Hunted
USA, RSA
I have had the opposite results. I have had trouble with getting accuracy with the GMX in different calibers and cartridges . The TTSX(I will not use the TSX) has always given me(and friends/family) excellent accuracy and terminal performance. Often more accurate than lead core bullets. Most all shots have been pass thru with no need to trail or shoot again.
 

lcq

AH elite
Joined
Nov 30, 2013
Messages
1,494
Reaction score
1,267
Media
10
Articles
1
Hunting reports
Africa
4
Member of
NRA CSSA
Hunted
Canada, RSA
I have had the opposite results. I have had trouble with getting accuracy with the GMX in different calibers and cartridges . The TTSX(I will not use the TSX) has always given me(and friends/family) excellent accuracy and terminal performance. Often more accurate than lead core bullets. Most all shots have been pass thru with no need to trail or shoot again.
Funny but my 308 and 300wsm digest tsx and ttsx with equal accuracy but my 7mm mag will not shoot a boat tail so 110gr ttsx and 160gr tsx are the only barnes it will shoot. different strokes
 

sheephunterab

AH fanatic
Joined
May 5, 2016
Messages
808
Reaction score
894
Location
Alberta, Canada
Website
www.outdoorquesttv.com
Media
52
Hunting reports
Africa
5
Europe
2
Australia/NZ
1
Member of
SCI, Wild Sheep Foundation, AFGA
Hunted
Tanzania, Namibia, South Africa, New Zealand, Australia, Azerbaijan, Kyrgyzstan, Argentina, Canada, USA, Russia
Distance off the lands can make huge accuracy differences with mono metals.
 

Red Leg

Lifetime bronze benefactor
AH ambassador
Joined
May 19, 2009
Messages
5,544
Reaction score
14,103
Location
Texas Hill Country
Media
261
Articles
5
Hunting reports
Africa
2
USA/Canada
3
Mex/S.Amer
1
Europe
3
Member of
SCI DSC life memberships / NRA Patron Life
Hunted
Mexico, Namibia, RSA, Germany, Austria, Argentina, Canada, Mozambique, Spain, US (15 states)
I have shot and seen killed a bunch of game, from cape buffalo (4 - two mine) to oribi, in Africa over three of my trips, and witnessed the taking of quite a few more. Personally, I have primarily used the .375 and 30-06. I have never ever seen a recovered a bullet in either caliber with a broken petal. In fairness, that sampling doesn't represent a huge sampling even among three different hunters on those three safaris, because the TSX tends to keep on going creating a very, very desirable exit wound. Broken petals were a real problem with the original X bullet. Have never seen a TSX do that.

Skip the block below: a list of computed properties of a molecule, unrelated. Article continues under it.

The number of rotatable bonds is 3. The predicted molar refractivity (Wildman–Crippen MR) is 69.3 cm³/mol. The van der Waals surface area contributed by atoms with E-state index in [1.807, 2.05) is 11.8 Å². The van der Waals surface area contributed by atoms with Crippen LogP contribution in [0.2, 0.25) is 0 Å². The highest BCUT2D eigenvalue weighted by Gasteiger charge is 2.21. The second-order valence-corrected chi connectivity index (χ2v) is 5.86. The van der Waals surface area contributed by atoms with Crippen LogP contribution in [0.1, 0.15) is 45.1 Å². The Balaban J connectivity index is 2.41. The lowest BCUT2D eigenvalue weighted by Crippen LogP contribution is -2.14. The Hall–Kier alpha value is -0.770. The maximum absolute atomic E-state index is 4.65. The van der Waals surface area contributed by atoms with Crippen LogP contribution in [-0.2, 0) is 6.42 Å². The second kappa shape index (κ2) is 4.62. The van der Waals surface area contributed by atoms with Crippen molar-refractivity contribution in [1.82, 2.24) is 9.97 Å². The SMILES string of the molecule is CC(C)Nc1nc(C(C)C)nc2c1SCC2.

sestoppelman

AH ambassador
Joined
Apr 25, 2010
Messages
6,986
Reaction score
5,883
Media
164
Articles
2
Hunting reports
Africa
3
Member of
NRA, NA Hunt Club
Hunted
Tanzania, Botswana, Zimbabwe (2), Namibia (2), South Africa (2)
I wish I had more to offer but the only Hornadys I have used on game were the Interbond and I was not impressed, lots of weight loss from recovered slugs, over half. Barnes TSX are great bullets if your rifle likes them. Most guns I have shot them in did. On game we used a fairly light for caliber 140 gr TSX (.284 Win, at 3000 fps) on pg in '14 and didn't recover any bullets and all animals died quickly when properly hit, even wildebeest with one shot.
 

Divernhunter

AH elite
Joined
Feb 15, 2012
Messages
1,100
Reaction score
1,119
Location
Denair, California USA
Media
51
Member of
Life member NRA and NAHC Escalon Sportsmans club, Manteca sportsman club and Coalinga Rifle Club. Member of SCI
Hunted
USA, RSA
I may have caused some misunderstanding with my post. The reason I use the TTSX and not the TSX is because the TTSX starts opening faster.........even Barnes states this. I have also seen the TSX close up when striking bone at certain angles and just pencil thru. At least that is what it looked like. The TTSX have always expanded.
Yes the Barnes bullets like a lot of jump. They also preform better the faster you push them. They also seem to be more accurate the faster you push them. They work best if you go to a lighter bullet weight than you would use in a lead core bullet and they will preform like a lead core bullet 30% heaver, You do need to start with a super clean barrel.......forget #9 and use something like Sweets 7.62. Then if you shoot some regular jacketed bullets clean again before shooting barnes. Doing so I have not had fouling or accuracy troubles like I had with the old X-Bullet.

Just what I have learned using Barnes bullets and trying the GMX bullet
 

lcq

AH elite
Joined
Nov 30, 2013
Messages
1,494
Reaction score
1,267
Media
10
Articles
1
Hunting reports
Africa
4
Member of
NRA CSSA
Hunted
Canada, RSA